JC Virus and Multiple Sclerosis

Pretty much every disease modifying therapy (DMT) on the market right now has a risk of “PML” if you are JCV positive, so just what does that actually mean? When I was first diagnosed I was on Tysabri and my JCV number had to be checked every three months because the risk of PML was high on that medication. All the medications I have been on and that have come on the market since 2014 have a risk of PML, some more than others.

When I was on my first DMT I just read about PML and it scared the shit out of me, no cure and terrible side effects. So what are these two things exactly? “John Cunningham virus, is a common germ. More than half of all adults have been exposed to it.” – WebMD OK, so not a big deal if more than half of all adults have been exposed to it, just like Epstein–Barr virus, most people have been exposed to this at some point. All people with MS have had Epstein–Barr virus, but not all people who have had Epstein–Barr virus get MS.

JC virus is also known at Human polyomavirus 2, causing progressive multifocal leukoencephalopathy (PML) in those who take drugs for immunosuppression. Scientists who found it changed it JC virus after the initials of the person they related the virus to PML. Once you have JCV it sheds in multiple portions of your body and is able to cross the blood brain barrier where it infects oligodendrocytes and astrocytes. These are important parts of the brain that are impacted by MS. In healthy individuals the virus is dormant and sheds but causes no real danger. Once you introduce an immune suppressing medication it reactivates the virus.

“Experts don’t know how it’s spread, but it’s thought that many people pick it up as kids through food or water that has the virus in it. It settles in your urinary tract, bone marrow, tonsils, or brain. It can stay there for years, and most people never know they have it.” Indicated in this article. A blood test can easily tell you if you have JCV or not, which thankfully I am still negative. If you are positive, depending on the number the doctor will change your medication if the risk out ways the benefits.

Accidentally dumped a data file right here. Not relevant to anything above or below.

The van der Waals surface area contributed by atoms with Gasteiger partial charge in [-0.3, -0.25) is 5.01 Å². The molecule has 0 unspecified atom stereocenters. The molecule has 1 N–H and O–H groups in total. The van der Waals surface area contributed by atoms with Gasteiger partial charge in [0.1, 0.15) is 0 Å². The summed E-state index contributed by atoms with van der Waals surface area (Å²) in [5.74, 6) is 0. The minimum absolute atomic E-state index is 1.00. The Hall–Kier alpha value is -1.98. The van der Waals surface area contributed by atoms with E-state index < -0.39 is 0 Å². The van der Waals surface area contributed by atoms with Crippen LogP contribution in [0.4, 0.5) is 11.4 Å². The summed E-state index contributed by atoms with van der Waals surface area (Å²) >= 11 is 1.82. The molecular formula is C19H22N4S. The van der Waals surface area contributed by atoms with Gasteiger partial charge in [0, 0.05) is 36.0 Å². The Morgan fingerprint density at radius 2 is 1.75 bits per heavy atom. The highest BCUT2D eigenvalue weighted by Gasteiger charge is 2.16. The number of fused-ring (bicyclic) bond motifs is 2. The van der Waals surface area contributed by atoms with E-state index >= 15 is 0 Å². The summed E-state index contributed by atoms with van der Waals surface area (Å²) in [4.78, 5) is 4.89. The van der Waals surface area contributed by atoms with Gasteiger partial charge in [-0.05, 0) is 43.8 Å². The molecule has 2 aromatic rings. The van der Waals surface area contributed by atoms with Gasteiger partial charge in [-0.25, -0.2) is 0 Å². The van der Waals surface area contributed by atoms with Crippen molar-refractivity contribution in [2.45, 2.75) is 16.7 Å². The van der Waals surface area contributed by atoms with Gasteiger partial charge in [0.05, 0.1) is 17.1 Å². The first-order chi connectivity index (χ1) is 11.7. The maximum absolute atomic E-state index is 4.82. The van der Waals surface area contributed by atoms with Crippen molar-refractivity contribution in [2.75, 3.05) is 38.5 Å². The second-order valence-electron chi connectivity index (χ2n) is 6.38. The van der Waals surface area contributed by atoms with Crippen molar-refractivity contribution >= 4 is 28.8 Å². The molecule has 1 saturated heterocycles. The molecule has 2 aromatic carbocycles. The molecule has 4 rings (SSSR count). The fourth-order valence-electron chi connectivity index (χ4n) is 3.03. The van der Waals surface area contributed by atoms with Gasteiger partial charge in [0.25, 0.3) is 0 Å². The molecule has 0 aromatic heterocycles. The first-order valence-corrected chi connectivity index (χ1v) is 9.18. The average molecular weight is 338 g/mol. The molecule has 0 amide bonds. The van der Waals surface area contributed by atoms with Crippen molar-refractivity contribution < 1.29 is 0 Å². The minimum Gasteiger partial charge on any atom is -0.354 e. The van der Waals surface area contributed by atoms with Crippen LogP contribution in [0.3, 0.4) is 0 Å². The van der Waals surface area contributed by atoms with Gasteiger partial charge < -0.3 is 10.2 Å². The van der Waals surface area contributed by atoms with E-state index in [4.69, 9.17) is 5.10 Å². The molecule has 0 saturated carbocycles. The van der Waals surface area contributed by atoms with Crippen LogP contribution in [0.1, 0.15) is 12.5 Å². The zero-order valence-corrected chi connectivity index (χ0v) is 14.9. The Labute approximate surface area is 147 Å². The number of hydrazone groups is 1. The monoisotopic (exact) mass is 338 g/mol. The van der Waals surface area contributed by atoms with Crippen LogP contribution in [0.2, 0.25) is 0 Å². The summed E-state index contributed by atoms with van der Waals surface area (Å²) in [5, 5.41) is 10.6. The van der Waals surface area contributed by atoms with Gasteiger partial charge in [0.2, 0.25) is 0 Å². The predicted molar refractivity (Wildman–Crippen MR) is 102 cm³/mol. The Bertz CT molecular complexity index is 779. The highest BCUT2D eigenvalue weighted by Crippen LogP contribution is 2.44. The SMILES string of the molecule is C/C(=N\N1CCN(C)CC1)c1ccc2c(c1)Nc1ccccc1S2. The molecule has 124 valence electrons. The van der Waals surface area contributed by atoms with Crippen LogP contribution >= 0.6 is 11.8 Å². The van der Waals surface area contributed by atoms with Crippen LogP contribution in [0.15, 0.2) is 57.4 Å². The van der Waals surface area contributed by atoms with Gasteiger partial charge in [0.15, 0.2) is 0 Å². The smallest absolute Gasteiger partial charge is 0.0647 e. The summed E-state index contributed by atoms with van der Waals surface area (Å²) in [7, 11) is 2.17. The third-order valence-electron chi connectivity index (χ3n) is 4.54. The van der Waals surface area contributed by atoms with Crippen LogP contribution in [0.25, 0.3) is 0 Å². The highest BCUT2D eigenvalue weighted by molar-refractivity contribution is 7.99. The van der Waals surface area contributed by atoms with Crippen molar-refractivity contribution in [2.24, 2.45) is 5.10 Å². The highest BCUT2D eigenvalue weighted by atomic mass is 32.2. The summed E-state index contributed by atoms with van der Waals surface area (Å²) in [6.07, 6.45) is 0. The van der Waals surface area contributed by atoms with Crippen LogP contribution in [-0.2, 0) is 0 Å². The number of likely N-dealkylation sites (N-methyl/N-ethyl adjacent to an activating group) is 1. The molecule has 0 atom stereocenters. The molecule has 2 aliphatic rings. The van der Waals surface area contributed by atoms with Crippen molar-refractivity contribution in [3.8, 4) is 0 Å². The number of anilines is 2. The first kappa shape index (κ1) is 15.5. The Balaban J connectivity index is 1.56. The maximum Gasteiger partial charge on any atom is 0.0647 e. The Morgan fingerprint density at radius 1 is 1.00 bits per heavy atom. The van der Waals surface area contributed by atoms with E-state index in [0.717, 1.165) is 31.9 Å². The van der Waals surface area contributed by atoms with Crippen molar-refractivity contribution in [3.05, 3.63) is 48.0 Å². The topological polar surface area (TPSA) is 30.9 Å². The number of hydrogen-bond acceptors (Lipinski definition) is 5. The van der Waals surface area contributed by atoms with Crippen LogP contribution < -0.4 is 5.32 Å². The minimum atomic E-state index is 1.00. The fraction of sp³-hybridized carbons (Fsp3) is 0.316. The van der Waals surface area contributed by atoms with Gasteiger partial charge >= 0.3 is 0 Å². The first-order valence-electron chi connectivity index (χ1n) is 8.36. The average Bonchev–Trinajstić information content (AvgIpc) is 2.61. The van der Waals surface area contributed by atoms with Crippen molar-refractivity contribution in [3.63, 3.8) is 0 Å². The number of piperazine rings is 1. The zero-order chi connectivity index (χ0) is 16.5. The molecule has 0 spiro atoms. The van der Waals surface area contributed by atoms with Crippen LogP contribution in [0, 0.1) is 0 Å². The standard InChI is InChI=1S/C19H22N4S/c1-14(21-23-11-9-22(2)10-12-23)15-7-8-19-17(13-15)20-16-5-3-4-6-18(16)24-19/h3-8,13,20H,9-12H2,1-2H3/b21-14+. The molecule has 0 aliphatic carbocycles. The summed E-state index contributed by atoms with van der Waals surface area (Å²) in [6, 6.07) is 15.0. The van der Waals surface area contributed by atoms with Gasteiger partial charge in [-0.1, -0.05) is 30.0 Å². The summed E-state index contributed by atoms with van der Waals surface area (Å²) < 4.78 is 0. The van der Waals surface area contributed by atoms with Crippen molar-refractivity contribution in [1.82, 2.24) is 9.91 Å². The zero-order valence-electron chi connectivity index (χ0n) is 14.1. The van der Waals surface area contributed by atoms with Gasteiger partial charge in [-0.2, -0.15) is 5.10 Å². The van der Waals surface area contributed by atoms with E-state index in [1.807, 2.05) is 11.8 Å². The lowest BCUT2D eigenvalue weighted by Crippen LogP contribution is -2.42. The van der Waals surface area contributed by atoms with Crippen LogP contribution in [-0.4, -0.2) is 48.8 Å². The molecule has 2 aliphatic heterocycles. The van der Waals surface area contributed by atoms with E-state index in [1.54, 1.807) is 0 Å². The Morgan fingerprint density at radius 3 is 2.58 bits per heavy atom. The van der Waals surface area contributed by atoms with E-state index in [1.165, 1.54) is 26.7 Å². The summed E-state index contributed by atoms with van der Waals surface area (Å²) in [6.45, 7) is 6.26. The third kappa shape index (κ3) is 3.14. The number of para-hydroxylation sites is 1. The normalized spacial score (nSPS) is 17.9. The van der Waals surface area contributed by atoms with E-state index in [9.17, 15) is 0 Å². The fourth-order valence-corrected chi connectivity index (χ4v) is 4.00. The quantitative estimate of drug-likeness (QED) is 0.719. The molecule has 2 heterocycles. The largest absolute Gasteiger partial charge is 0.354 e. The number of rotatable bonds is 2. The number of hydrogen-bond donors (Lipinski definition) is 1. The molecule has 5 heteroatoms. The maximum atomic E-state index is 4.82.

Both MS and PML are demyelinating diseases, the difference is PML moves quickly and can cause serious brain damage or death. This article in Every Day Health states “The incidence of PML has historically been quite low, and then there was an “incredible” increase of PML with the introduction of Tysabri, implying that the drug does more than cause immunosuppression. It favors the development of a neurotropic virus, or a virus that tends to attack the nervous system, Cortese says.”

The higher amount of JCV antibodies in your system the greater your risk of developing PML. With each DMT for MS the risk varies, and with some of them the risk is caused by a drop in the number of lymphocytes as opposed to an opportunal virus invading the central nervous system.

So the JC virus has unknown means of transmission but a large portion of the population have it already, sitting dormant in organs of the body. Only when you have a condition requiring immune suppressing medications is when you should think about it. If you are on these types of medications for MS, RA, leukemia, lymphoma or organ transplants your doctor has most likely already had this conversation with you.

Sources: https://www.webmd.com/brain/jc-virus#1, https://en.wikipedia.org/wiki/Human_polyomavirus_2, https://www.sciencedirect.com/topics/neuroscience/jc-virus, https://www.everydayhealth.com/multiple-sclerosis/treatment/jc-virus-ms-what-you-need-know/,

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